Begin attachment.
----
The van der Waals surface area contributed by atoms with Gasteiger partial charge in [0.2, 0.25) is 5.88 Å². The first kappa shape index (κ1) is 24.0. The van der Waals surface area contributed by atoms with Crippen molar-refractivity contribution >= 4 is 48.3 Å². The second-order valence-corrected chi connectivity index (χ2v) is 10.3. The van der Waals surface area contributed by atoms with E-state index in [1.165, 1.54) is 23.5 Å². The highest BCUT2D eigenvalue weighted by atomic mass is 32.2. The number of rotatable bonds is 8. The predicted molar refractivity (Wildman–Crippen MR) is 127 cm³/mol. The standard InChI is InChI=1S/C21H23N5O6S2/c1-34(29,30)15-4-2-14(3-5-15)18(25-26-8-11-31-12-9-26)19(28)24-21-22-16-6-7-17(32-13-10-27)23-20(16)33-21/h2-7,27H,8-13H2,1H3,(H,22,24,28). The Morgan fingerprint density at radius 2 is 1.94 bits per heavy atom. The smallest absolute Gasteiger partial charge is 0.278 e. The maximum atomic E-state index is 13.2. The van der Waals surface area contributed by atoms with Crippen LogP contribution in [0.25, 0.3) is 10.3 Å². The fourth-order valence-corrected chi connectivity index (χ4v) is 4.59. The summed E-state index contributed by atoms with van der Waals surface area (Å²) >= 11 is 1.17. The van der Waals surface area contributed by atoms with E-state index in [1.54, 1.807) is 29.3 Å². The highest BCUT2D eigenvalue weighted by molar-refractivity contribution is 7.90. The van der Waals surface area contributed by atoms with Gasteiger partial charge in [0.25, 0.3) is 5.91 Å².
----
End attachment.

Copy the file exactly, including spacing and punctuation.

The van der Waals surface area contributed by atoms with Gasteiger partial charge in [0.2, 0.25) is 5.88 Å². The first kappa shape index (κ1) is 24.0. The van der Waals surface area contributed by atoms with Crippen molar-refractivity contribution >= 4 is 48.3 Å². The second-order valence-corrected chi connectivity index (χ2v) is 10.3. The van der Waals surface area contributed by atoms with E-state index in [1.165, 1.54) is 23.5 Å². The highest BCUT2D eigenvalue weighted by atomic mass is 32.2. The number of rotatable bonds is 8. The predicted molar refractivity (Wildman–Crippen MR) is 127 cm³/mol. The standard InChI is InChI=1S/C21H23N5O6S2/c1-34(29,30)15-4-2-14(3-5-15)18(25-26-8-11-31-12-9-26)19(28)24-21-22-16-6-7-17(32-13-10-27)23-20(16)33-21/h2-7,27H,8-13H2,1H3,(H,22,24,28). The Morgan fingerprint density at radius 2 is 1.94 bits per heavy atom. The smallest absolute Gasteiger partial charge is 0.278 e. The maximum atomic E-state index is 13.2. The van der Waals surface area contributed by atoms with Crippen LogP contribution in [0.25, 0.3) is 10.3 Å². The fourth-order valence-corrected chi connectivity index (χ4v) is 4.59. The summed E-state index contributed by atoms with van der Waals surface area (Å²) >= 11 is 1.17. The van der Waals surface area contributed by atoms with E-state index in [1.54, 1.807) is 29.3 Å². The highest BCUT2D eigenvalue weighted by molar-refractivity contribution is 7.90. The van der Waals surface area contributed by atoms with Gasteiger partial charge in [0.25, 0.3) is 5.91 Å².